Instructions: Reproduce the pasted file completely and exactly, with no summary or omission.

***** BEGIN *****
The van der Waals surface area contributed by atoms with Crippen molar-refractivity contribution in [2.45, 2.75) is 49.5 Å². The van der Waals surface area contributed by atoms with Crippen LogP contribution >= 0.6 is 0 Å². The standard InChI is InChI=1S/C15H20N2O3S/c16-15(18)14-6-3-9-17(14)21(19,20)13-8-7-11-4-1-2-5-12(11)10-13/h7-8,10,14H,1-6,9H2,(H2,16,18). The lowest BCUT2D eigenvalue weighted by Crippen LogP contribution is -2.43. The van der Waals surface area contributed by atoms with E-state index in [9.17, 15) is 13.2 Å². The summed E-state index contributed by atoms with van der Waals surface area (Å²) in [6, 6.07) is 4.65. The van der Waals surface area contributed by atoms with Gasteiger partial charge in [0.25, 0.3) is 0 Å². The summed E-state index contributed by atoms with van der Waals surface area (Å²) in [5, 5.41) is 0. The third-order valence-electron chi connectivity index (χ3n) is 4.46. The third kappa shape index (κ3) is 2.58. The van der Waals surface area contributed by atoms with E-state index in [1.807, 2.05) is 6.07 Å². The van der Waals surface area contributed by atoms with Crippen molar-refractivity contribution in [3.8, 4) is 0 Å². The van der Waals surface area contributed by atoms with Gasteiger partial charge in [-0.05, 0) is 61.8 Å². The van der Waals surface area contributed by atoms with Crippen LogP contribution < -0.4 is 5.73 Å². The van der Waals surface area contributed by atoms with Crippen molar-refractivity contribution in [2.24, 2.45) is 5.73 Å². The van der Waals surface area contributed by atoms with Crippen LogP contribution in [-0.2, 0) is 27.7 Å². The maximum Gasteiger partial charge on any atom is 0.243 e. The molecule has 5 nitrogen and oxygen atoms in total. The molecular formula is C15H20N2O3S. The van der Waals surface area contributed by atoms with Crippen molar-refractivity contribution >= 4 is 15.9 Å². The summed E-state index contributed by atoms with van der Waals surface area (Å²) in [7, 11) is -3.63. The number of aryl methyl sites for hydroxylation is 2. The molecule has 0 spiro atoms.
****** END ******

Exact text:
The van der Waals surface area contributed by atoms with Crippen molar-refractivity contribution in [2.45, 2.75) is 49.5 Å². The van der Waals surface area contributed by atoms with Crippen LogP contribution >= 0.6 is 0 Å². The standard InChI is InChI=1S/C15H20N2O3S/c16-15(18)14-6-3-9-17(14)21(19,20)13-8-7-11-4-1-2-5-12(11)10-13/h7-8,10,14H,1-6,9H2,(H2,16,18). The lowest BCUT2D eigenvalue weighted by Crippen LogP contribution is -2.43. The van der Waals surface area contributed by atoms with E-state index in [9.17, 15) is 13.2 Å². The summed E-state index contributed by atoms with van der Waals surface area (Å²) in [6, 6.07) is 4.65. The van der Waals surface area contributed by atoms with Gasteiger partial charge in [0.25, 0.3) is 0 Å². The summed E-state index contributed by atoms with van der Waals surface area (Å²) in [5, 5.41) is 0. The third-order valence-electron chi connectivity index (χ3n) is 4.46. The third kappa shape index (κ3) is 2.58. The van der Waals surface area contributed by atoms with E-state index in [1.807, 2.05) is 6.07 Å². The van der Waals surface area contributed by atoms with Crippen molar-refractivity contribution in [3.8, 4) is 0 Å². The van der Waals surface area contributed by atoms with Gasteiger partial charge in [-0.05, 0) is 61.8 Å². The van der Waals surface area contributed by atoms with Crippen LogP contribution < -0.4 is 5.73 Å². The van der Waals surface area contributed by atoms with Crippen molar-refractivity contribution in [2.24, 2.45) is 5.73 Å². The van der Waals surface area contributed by atoms with Crippen LogP contribution in [-0.2, 0) is 27.7 Å². The maximum Gasteiger partial charge on any atom is 0.243 e. The molecule has 5 nitrogen and oxygen atoms in total. The molecular formula is C15H20N2O3S. The van der Waals surface area contributed by atoms with Crippen molar-refractivity contribution >= 4 is 15.9 Å². The summed E-state index contributed by atoms with van der Waals surface area (Å²) in [7, 11) is -3.63. The number of aryl methyl sites for hydroxylation is 2. The molecule has 0 spiro atoms.